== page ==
SQL Server 2017 is supported on Ubuntu 16.04 LTS (Long-Term Support), however that version of Ubuntu Linux is now more than two years old, so you may be tempted to update Ubuntu to a more modern release such as Ubuntu 18.04 LTS (Bionic Beaver). Unfortunately (as of this writing), SQL Server 2017 is not supported on later versions of Ubuntu.
(Note: Ubuntu releases new distributions every six months. The version number 16.04 means that it was released in April 2016.)
The more adventurous among us who use SQL Server 2017 in a development environment — where we need to keep the Ubuntu distribution as up to date as possible — might run into the following issue:
Some packages could not be installed. This may mean that you have
requested an impossible situation or if you are using the unstable
distribution that some required packages have not yet been created
or been moved out of Incoming.
The following information may help resolve the situation:
The following packages have unmet dependencies:
mssql-server : Depends: openssl (<= 1.1.0)
E: Unable to correct problems, you have held broken packages.
I would like to share this very handy answer written by langioletto that I found on Ask Ubuntu, which resolves this dependency issue.
WARNING: Downgrading packages is dangerous, especially in libraries like OpenSSL. Do not run this in a production environment!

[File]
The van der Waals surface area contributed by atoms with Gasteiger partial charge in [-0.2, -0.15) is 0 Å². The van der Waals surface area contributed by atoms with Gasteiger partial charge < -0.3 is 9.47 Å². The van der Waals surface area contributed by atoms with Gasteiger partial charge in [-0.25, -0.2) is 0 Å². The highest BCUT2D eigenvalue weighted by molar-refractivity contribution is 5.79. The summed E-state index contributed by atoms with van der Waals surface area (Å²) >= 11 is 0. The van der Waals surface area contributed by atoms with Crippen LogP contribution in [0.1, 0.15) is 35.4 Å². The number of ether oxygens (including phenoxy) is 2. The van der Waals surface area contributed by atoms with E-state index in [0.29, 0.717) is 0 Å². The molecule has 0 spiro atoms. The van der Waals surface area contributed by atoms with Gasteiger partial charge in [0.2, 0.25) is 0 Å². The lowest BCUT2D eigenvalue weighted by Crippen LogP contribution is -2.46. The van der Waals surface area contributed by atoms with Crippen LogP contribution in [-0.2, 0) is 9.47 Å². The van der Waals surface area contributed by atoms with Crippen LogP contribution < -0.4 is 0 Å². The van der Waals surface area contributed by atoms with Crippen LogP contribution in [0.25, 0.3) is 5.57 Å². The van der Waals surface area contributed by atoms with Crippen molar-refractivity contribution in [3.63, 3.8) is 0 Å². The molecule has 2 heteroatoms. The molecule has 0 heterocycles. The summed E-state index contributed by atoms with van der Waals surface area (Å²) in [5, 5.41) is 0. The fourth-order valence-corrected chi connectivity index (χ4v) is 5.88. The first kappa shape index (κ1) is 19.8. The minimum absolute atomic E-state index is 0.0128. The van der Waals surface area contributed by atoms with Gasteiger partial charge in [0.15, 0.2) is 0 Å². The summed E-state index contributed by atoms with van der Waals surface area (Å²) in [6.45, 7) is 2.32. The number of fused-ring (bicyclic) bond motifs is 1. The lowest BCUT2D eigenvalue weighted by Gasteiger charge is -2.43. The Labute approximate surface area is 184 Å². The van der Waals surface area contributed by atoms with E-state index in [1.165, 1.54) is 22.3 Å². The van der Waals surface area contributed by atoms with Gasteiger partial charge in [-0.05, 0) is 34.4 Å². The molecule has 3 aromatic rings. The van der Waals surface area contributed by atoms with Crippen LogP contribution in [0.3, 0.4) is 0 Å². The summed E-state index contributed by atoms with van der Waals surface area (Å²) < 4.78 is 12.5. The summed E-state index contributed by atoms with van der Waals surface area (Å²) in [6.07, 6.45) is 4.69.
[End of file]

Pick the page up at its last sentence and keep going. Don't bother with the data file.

apt-get install -y libjemalloc1 libsss-nss-idmap0 libc++1 gawk curl
curl https://packages.microsoft.com/keys/microsoft.asc | apt-key add -
add-apt-repository "$(curl https://packages.microsoft.com/config/ubuntu/16.04/mssql-server-2017.list)"
add-apt-repository "$(curl https://packages.microsoft.com/config/ubuntu/16.04/prod.list)"
dpkg -i ca-certificates_20160104ubuntu1_all.deb
dpkg -i openssl_1.0.2g-1ubuntu4_amd64.deb
apt install -y libcurl3
apt-get install -y mssql-server
Once SQL Server is installed, you will have to run
sudo /opt/mssql/bin/mssql-conf setup to make sure SQL Server is configured correctly. Fortunately, SQL Server 2017 on Linux is non-destructive with any databases you already had from previous installations, so the service should start up happily by itself and all your databases should be usable.
Share your Linux development environment tips and tricks with me on Twitter at @bornsql.